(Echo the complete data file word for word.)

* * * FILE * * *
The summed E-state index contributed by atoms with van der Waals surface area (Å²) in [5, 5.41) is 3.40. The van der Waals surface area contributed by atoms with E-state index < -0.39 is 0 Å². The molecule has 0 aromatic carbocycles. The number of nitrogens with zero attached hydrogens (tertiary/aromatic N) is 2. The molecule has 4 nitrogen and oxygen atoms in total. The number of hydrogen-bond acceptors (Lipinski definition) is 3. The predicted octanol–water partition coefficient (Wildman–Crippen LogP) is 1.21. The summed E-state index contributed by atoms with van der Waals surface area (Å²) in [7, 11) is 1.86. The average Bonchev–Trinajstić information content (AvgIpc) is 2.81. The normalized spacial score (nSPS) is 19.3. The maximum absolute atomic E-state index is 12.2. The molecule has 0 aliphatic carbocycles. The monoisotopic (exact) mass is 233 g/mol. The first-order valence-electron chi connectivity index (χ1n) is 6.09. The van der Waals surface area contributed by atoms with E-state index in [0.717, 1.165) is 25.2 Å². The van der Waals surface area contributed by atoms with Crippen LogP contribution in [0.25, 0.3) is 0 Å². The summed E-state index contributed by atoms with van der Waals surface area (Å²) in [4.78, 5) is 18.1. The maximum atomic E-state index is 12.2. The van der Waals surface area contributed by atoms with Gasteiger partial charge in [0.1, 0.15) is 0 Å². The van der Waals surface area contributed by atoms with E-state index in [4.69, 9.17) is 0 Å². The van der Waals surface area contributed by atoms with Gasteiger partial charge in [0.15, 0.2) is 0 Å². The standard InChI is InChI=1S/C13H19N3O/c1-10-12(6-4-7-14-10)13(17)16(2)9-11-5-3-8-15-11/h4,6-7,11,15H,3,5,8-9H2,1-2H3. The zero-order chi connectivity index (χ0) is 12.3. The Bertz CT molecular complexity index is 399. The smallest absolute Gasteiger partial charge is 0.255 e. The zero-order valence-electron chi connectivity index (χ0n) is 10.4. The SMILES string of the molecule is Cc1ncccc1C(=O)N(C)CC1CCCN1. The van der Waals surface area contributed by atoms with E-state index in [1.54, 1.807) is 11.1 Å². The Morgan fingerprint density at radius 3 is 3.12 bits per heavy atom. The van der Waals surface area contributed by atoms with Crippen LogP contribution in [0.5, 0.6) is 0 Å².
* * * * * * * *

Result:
The summed E-state index contributed by atoms with van der Waals surface area (Å²) in [5, 5.41) is 3.40. The van der Waals surface area contributed by atoms with E-state index < -0.39 is 0 Å². The molecule has 0 aromatic carbocycles. The number of nitrogens with zero attached hydrogens (tertiary/aromatic N) is 2. The molecule has 4 nitrogen and oxygen atoms in total. The number of hydrogen-bond acceptors (Lipinski definition) is 3. The predicted octanol–water partition coefficient (Wildman–Crippen LogP) is 1.21. The summed E-state index contributed by atoms with van der Waals surface area (Å²) in [7, 11) is 1.86. The average Bonchev–Trinajstić information content (AvgIpc) is 2.81. The normalized spacial score (nSPS) is 19.3. The maximum absolute atomic E-state index is 12.2. The molecule has 0 aliphatic carbocycles. The monoisotopic (exact) mass is 233 g/mol. The first-order valence-electron chi connectivity index (χ1n) is 6.09. The van der Waals surface area contributed by atoms with E-state index in [0.717, 1.165) is 25.2 Å². The van der Waals surface area contributed by atoms with Crippen LogP contribution in [0.25, 0.3) is 0 Å². The summed E-state index contributed by atoms with van der Waals surface area (Å²) in [4.78, 5) is 18.1. The maximum atomic E-state index is 12.2. The van der Waals surface area contributed by atoms with Gasteiger partial charge in [0.1, 0.15) is 0 Å². The van der Waals surface area contributed by atoms with E-state index in [4.69, 9.17) is 0 Å². The van der Waals surface area contributed by atoms with Gasteiger partial charge in [0.15, 0.2) is 0 Å². The standard InChI is InChI=1S/C13H19N3O/c1-10-12(6-4-7-14-10)13(17)16(2)9-11-5-3-8-15-11/h4,6-7,11,15H,3,5,8-9H2,1-2H3. The zero-order chi connectivity index (χ0) is 12.3. The Bertz CT molecular complexity index is 399. The smallest absolute Gasteiger partial charge is 0.255 e. The zero-order valence-electron chi connectivity index (χ0n) is 10.4. The SMILES string of the molecule is Cc1ncccc1C(=O)N(C)CC1CCCN1. The van der Waals surface area contributed by atoms with E-state index in [1.54, 1.807) is 11.1 Å². The Morgan fingerprint density at radius 3 is 3.12 bits per heavy atom. The van der Waals surface area contributed by atoms with Crippen LogP contribution in [0.5, 0.6) is 0 Å².